Post-Peru, I first caught up on three weeks' worth of Pepys' Diary. I'm addicted, and determined to read this 17th Century blog from start to finish.
Now I'm working my way through very good issues of Harper's and The Walrus, which is a kind of Canadian Harper's. I highly recommend the June issues of both these mags.
- Kevin Baker, an excellent writer and historian, and my sometime email friend, explains the historical underpinnings of the right-wing's re-emergence in the US, post-FDR. It's fascinating reading: "Stabbed In The Back: The Past and Future of Right-Wing Myth"
- Art Spiegelman responds to the Danish "cartoon war" with words and pictures. Enlightening, and sometimes stunning, as Spiegelman is. His "final solution" cartoon alone is worth the newsstand price.
- David Samuels reports from Detroit: "The Blind Man and the Elephant - Stevie Wonder, the Rolling Stones, and thousands of overweight teenagers party in the ruins of Detroit for Super Bowl XL". It's not David Foster Wallace at the state fair, but it's very good.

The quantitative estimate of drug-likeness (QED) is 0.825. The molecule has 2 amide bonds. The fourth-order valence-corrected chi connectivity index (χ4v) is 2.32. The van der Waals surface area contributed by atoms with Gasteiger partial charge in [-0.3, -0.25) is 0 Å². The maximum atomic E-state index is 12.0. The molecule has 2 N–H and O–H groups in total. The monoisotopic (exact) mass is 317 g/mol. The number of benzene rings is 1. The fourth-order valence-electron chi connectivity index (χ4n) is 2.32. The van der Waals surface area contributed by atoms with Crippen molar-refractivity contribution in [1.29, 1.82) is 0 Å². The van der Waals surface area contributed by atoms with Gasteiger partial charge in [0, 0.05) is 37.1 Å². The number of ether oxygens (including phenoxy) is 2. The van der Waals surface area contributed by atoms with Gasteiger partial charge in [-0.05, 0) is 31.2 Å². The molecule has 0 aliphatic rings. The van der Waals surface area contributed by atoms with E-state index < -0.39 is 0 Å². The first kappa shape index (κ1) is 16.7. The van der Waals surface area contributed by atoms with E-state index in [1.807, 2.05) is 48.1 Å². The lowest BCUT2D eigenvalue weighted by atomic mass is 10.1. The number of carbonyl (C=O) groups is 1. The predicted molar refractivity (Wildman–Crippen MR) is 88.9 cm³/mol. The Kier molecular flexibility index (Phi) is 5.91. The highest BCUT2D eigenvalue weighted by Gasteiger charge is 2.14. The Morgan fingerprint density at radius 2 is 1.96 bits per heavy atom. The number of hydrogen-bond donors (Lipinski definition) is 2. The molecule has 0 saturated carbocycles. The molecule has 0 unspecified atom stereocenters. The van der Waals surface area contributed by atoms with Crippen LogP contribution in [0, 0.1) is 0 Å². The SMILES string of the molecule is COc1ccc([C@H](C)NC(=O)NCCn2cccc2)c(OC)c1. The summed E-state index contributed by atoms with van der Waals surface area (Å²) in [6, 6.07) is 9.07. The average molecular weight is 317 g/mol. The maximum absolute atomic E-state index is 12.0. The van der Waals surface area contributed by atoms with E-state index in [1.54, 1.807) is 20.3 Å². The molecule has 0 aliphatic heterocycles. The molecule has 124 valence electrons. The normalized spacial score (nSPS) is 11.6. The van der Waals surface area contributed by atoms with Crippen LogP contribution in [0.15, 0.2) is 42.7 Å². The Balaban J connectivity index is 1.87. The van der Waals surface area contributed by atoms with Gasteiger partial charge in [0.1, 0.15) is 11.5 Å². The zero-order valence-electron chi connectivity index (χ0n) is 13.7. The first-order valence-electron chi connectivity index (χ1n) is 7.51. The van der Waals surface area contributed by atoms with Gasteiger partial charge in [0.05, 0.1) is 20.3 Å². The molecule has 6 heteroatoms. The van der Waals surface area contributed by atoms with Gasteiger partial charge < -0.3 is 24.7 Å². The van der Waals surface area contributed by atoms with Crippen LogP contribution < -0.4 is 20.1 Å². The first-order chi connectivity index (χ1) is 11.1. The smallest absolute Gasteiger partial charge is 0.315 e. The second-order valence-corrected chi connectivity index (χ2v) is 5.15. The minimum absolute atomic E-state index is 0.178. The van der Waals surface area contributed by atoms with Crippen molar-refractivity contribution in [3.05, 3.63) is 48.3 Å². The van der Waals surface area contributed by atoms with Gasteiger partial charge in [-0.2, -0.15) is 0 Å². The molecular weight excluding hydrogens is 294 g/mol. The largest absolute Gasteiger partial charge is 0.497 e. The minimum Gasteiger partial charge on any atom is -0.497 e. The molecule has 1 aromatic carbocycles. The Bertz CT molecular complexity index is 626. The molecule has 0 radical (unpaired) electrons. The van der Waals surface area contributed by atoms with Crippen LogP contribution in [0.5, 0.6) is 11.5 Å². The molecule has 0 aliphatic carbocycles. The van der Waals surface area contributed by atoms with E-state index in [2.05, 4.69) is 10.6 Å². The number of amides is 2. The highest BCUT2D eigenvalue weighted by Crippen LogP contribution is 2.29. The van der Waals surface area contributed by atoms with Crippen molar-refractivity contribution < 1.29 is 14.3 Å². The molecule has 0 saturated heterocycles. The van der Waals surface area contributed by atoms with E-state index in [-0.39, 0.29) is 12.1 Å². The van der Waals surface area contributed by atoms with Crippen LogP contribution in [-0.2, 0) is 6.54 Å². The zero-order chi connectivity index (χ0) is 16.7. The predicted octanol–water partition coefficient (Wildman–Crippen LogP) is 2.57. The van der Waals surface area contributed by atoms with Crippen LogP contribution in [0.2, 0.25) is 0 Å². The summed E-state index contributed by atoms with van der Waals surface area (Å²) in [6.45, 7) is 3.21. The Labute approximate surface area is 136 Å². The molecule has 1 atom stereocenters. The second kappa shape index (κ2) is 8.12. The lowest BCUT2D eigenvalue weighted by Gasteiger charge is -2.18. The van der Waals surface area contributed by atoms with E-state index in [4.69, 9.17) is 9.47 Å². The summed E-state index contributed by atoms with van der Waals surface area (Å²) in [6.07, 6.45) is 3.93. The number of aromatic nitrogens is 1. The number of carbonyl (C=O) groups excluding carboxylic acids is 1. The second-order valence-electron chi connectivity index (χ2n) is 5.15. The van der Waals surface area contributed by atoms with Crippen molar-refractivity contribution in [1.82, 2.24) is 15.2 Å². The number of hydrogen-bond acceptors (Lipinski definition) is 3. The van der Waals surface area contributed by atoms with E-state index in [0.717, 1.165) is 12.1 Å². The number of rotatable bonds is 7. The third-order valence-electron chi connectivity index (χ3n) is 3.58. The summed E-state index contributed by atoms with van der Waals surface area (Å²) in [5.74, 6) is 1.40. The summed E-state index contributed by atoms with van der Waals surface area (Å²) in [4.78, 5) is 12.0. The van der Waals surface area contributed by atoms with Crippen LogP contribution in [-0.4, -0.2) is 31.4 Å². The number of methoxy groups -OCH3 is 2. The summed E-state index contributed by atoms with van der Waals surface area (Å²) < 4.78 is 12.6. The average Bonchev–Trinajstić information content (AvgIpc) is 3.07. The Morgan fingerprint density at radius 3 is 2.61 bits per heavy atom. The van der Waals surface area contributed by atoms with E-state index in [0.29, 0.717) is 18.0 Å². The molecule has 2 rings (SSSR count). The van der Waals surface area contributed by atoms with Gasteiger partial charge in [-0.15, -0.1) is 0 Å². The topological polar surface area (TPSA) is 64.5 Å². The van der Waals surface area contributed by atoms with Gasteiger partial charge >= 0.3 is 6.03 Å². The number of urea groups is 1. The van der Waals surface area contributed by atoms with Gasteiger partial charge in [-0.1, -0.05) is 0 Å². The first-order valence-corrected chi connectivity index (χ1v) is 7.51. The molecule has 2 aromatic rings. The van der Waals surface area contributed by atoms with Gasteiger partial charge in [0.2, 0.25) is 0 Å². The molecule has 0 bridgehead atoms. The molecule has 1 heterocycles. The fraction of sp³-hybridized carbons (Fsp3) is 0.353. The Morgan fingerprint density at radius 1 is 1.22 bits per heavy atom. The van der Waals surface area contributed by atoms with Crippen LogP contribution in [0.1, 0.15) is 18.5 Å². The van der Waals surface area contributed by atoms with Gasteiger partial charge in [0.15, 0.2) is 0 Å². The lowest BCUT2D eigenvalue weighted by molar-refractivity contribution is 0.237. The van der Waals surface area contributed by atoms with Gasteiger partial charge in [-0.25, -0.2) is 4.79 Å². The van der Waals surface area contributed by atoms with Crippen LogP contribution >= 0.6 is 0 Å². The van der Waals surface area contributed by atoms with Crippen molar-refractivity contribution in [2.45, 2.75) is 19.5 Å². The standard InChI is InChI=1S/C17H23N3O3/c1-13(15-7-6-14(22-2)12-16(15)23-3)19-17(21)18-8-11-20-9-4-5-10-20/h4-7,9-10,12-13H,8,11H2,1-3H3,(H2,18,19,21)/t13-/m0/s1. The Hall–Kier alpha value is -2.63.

The Walrus reports on three "national dreams" for Canada: (from the cover) "That Canada be united by a vigorous Ottawa; that we build great cities; that we recognize America for the rough beast that it is." The stories:
- "A House Half Built" - Canada's great promise lies in reaffirming our shared destiny - by Roy Romanow
- "Brighter Lights, Bigger Cities" - Our metropolises crave more money, power and control - by Alan Broadbent
- "The American Gigantic" - On life, liberty, and the pursuit of upward mobility - by Mark Kingwell.
After this, I think I'm about to go on a nonfiction tear. Jared Diamond's Collapse is waiting for me, and I'm not sure if I can wait for the paperback of At Canaan's Edge, the final installment of Taylor Branch's Martin Luther King, Jr. trilogy.